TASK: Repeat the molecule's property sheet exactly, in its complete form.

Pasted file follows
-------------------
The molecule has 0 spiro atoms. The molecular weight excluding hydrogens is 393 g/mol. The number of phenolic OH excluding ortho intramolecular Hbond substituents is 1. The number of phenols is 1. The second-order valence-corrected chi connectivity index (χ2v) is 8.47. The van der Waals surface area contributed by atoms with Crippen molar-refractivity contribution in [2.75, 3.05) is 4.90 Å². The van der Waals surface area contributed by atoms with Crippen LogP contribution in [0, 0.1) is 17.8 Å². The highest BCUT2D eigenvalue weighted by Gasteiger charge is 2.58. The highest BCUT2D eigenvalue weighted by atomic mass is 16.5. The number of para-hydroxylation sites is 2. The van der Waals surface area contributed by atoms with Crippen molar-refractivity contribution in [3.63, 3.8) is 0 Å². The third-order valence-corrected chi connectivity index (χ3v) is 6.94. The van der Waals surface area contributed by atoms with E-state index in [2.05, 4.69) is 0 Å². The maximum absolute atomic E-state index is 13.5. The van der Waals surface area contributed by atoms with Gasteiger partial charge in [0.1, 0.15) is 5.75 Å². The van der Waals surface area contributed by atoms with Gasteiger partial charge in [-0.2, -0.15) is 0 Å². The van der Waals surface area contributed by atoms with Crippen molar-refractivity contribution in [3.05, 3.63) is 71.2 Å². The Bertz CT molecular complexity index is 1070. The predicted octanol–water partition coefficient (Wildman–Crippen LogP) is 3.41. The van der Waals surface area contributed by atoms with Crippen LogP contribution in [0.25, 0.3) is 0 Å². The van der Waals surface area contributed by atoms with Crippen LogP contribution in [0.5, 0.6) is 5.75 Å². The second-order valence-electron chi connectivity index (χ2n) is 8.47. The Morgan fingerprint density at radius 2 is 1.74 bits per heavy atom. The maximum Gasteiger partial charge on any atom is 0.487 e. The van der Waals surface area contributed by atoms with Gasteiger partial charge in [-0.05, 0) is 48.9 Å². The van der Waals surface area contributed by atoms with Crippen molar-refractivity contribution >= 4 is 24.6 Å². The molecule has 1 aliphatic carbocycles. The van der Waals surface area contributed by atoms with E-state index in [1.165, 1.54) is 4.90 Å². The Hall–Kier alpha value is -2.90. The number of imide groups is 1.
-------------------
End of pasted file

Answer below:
The molecule has 0 spiro atoms. The molecular weight excluding hydrogens is 393 g/mol. The number of phenolic OH excluding ortho intramolecular Hbond substituents is 1. The number of phenols is 1. The second-order valence-corrected chi connectivity index (χ2v) is 8.47. The van der Waals surface area contributed by atoms with Crippen molar-refractivity contribution in [2.75, 3.05) is 4.90 Å². The van der Waals surface area contributed by atoms with Crippen LogP contribution in [0, 0.1) is 17.8 Å². The highest BCUT2D eigenvalue weighted by Gasteiger charge is 2.58. The highest BCUT2D eigenvalue weighted by atomic mass is 16.5. The number of para-hydroxylation sites is 2. The van der Waals surface area contributed by atoms with Crippen molar-refractivity contribution in [3.63, 3.8) is 0 Å². The third-order valence-corrected chi connectivity index (χ3v) is 6.94. The van der Waals surface area contributed by atoms with E-state index in [2.05, 4.69) is 0 Å². The maximum absolute atomic E-state index is 13.5. The van der Waals surface area contributed by atoms with Gasteiger partial charge in [0.1, 0.15) is 5.75 Å². The van der Waals surface area contributed by atoms with Gasteiger partial charge in [-0.2, -0.15) is 0 Å². The van der Waals surface area contributed by atoms with Crippen molar-refractivity contribution in [3.05, 3.63) is 71.2 Å². The Bertz CT molecular complexity index is 1070. The predicted octanol–water partition coefficient (Wildman–Crippen LogP) is 3.41. The van der Waals surface area contributed by atoms with Crippen LogP contribution in [0.25, 0.3) is 0 Å². The van der Waals surface area contributed by atoms with Crippen LogP contribution in [0.5, 0.6) is 5.75 Å². The second-order valence-electron chi connectivity index (χ2n) is 8.47. The Morgan fingerprint density at radius 2 is 1.74 bits per heavy atom. The maximum Gasteiger partial charge on any atom is 0.487 e. The van der Waals surface area contributed by atoms with Gasteiger partial charge in [-0.05, 0) is 48.9 Å². The van der Waals surface area contributed by atoms with Crippen molar-refractivity contribution >= 4 is 24.6 Å². The molecule has 1 aliphatic carbocycles. The van der Waals surface area contributed by atoms with E-state index in [1.165, 1.54) is 4.90 Å². The Hall–Kier alpha value is -2.90. The number of imide groups is 1.